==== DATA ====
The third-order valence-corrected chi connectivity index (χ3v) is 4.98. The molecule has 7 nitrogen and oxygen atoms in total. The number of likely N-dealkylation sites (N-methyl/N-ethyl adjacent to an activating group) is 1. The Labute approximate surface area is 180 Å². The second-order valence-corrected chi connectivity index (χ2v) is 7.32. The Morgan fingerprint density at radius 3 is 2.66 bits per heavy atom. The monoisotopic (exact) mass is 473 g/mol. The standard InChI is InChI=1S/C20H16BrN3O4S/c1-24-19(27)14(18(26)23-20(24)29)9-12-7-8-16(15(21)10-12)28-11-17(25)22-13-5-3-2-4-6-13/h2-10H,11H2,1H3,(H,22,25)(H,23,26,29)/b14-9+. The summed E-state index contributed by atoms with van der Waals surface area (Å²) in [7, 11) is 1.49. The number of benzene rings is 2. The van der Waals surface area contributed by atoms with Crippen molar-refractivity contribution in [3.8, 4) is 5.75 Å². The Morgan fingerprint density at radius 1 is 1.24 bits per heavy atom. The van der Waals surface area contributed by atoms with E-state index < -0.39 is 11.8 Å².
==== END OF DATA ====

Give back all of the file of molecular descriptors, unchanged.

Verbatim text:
The third-order valence-corrected chi connectivity index (χ3v) is 4.98. The molecule has 7 nitrogen and oxygen atoms in total. The number of likely N-dealkylation sites (N-methyl/N-ethyl adjacent to an activating group) is 1. The Labute approximate surface area is 180 Å². The second-order valence-corrected chi connectivity index (χ2v) is 7.32. The Morgan fingerprint density at radius 3 is 2.66 bits per heavy atom. The monoisotopic (exact) mass is 473 g/mol. The standard InChI is InChI=1S/C20H16BrN3O4S/c1-24-19(27)14(18(26)23-20(24)29)9-12-7-8-16(15(21)10-12)28-11-17(25)22-13-5-3-2-4-6-13/h2-10H,11H2,1H3,(H,22,25)(H,23,26,29)/b14-9+. The summed E-state index contributed by atoms with van der Waals surface area (Å²) in [7, 11) is 1.49. The number of benzene rings is 2. The van der Waals surface area contributed by atoms with Crippen molar-refractivity contribution in [3.8, 4) is 5.75 Å². The Morgan fingerprint density at radius 1 is 1.24 bits per heavy atom. The van der Waals surface area contributed by atoms with E-state index < -0.39 is 11.8 Å².